MUMBAI—Lendl Simmons believes India’s lack of genuine pace bowlers helped him guide West Indies to a seven-wicket victory in the semifinal of the World Twenty20 yesterday. Simmons smashed an unbeaten 82 off 51 balls and featured in two strong partnerships with opener Johnson Charles (52) and Andre Russell (43 not out) as West Indies raced to 196-3 after India had scored 192-2.
“The (Indian) bowling was suspect, they had (Ashish) Nehra and (Jasprit) Bumrah, the two fast bowlers but not express pace,” Simmons said. West Indies cautiously played out experienced Nehra (1-24) but smacked the two other young fast bowlers Hardik Pandya (0-43) and Jasprit Bumrah (1-42) to fashion out victory.
Simmons only flew into Mumbai on Tuesday after Andre Fletcher pulled a hamstring during West Indies’ last group match against Afghanistan and was ruled out of the tournament.
“Before the game I felt a bit of pressure on myself, but it was good we had a target to chase and we got there,” Simmons said.
“When I entered to bat I had a clear mind what I wanted to do because we already had a plan to chase the target.”
Simmons said his two-year experience of playing for Mumbai Indians in the Indian Premier League was key in helping him to marshal the run-chase during which he decimated the Indian bowlers with his exquisite drives, pulls and cuts.
“Obviously it (IPL) has made me a better player, after playing IPL on these pitches you adjust to different strokes,” he said.
“I was due to come to Mumbai on Friday and get ready for the IPL as well, see this is my home ground and I think I read it well,” he said.
Simmons set up the run-chase despite West Indies losing its swashbuckling opener Chris Gayle in only the second over. He added 97 runs with Charles and then a quickfire 80 off just 39 balls with Russell to see his side through to Sunday’s final against England at Kolkata. But Simmons was lucky when he was twice caught off no-balls on 18 and then on 50 to the disappointment of the home supporters.
“Today was my day,” he said. “Every cricketer has a day, today I had luck on my side and things went the way we wanted it.” Simmons cautioned West Indies not to take England lightly, which defeated New Zealand in the semifinal after the Kiwis came to the last-four stage on the back of four successive victories in group matches.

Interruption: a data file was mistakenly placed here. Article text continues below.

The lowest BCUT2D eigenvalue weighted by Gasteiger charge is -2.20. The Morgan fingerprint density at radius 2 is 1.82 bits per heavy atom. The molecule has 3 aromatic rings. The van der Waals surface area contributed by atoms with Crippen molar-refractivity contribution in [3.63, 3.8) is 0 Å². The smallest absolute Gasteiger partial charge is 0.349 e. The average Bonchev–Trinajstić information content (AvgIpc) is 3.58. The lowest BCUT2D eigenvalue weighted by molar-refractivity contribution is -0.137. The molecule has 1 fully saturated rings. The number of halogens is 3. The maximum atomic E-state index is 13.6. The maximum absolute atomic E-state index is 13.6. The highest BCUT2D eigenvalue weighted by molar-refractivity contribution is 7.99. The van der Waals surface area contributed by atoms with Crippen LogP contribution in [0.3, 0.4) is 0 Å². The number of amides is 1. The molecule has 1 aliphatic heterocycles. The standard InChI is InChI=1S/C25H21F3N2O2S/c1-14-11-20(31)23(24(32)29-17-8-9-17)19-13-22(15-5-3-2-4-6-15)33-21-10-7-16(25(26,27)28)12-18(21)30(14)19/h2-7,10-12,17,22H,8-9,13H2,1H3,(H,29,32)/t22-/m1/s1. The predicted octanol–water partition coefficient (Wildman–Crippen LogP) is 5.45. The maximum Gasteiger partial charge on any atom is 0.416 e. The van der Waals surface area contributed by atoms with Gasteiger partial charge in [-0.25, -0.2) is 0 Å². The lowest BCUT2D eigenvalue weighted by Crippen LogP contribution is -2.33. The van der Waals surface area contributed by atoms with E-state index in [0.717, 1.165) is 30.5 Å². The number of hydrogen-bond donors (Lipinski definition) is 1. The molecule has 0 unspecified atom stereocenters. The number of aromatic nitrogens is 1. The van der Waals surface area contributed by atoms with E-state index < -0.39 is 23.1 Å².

“We shouldn’t be over confident,” he said. “We have to go to Kolkata and analyze the situation of the game when that comes.
“Conditions will be different I am sure. It won’t be a perfect batting track like the wicket today after watching the previous games back home.”
Dhoni blames no-balls, dew for defeat
Meanwhile, India captain Mahendra Singh Dhoni blamed dew which he said affected spin bowling and two no-balls for his team’s seven-wicket loss against the West Indies at World Twenty20 semifinal yesterday. “When they started batting the first few overs were fine, but after that there was a considerable amount of dew which meant the spinner couldn’t bowl how they would have liked to,” Dhoni said.
Lendl Simmons’ blistering unbeaten 82 off 51 balls was well supported by Johnson Charles’ 52 off 36 deliveries before Andre Russell smashed 43 off just 20 balls to help guide West Indies to 196-3. India had scored 192-2 on the back of Virat Kohli’s unbeaten 92, the No. 3 batsman’s third unbeaten half century in the tournament after his 55 against arch-rival Pakistan and 82 not out against Australia.
India had its moments to come back into the match which ultimately ended up in a one-sided victory for the 2012 champion West Indies. Twice India got rid of Simmons, first when the right-hander was on 18 and then when he reached 50, only to see the bowlers overstepping the crease and bowling no-balls.
“The only thing I’m disappointed about is the two no-balls,” Dhoni said.
“I feel that the point at which the no-balls were bowled were quite crucial. If we had got those wickets, we would have got the opportunity to bowl at one or two overs of the spinners and get away with them without giving too many runs.
“A no-ball is something that can be avoided especially the front foot no-ball … the only thing is that if you don’t want to bowl a no-ball you should never bowl a no-ball.”
Dhoni, who led India to victory in the inaugural 2007 World Twenty20 in South Africa, said he had no plans to quit the shortest format.
“I was hoping it was an Indian media guy because I can’t really say if you have a brother or a son who can play for India as a keeper,” Dhoni replied to a question by a non-Indian journalist.
“Do you think I can survive until the 2019 World Cup?” Dhoni questioned the same journalist, who said: “Yes, sure.”
“Then you have answered the question,” Dhoni said. (Trinidad Guardian)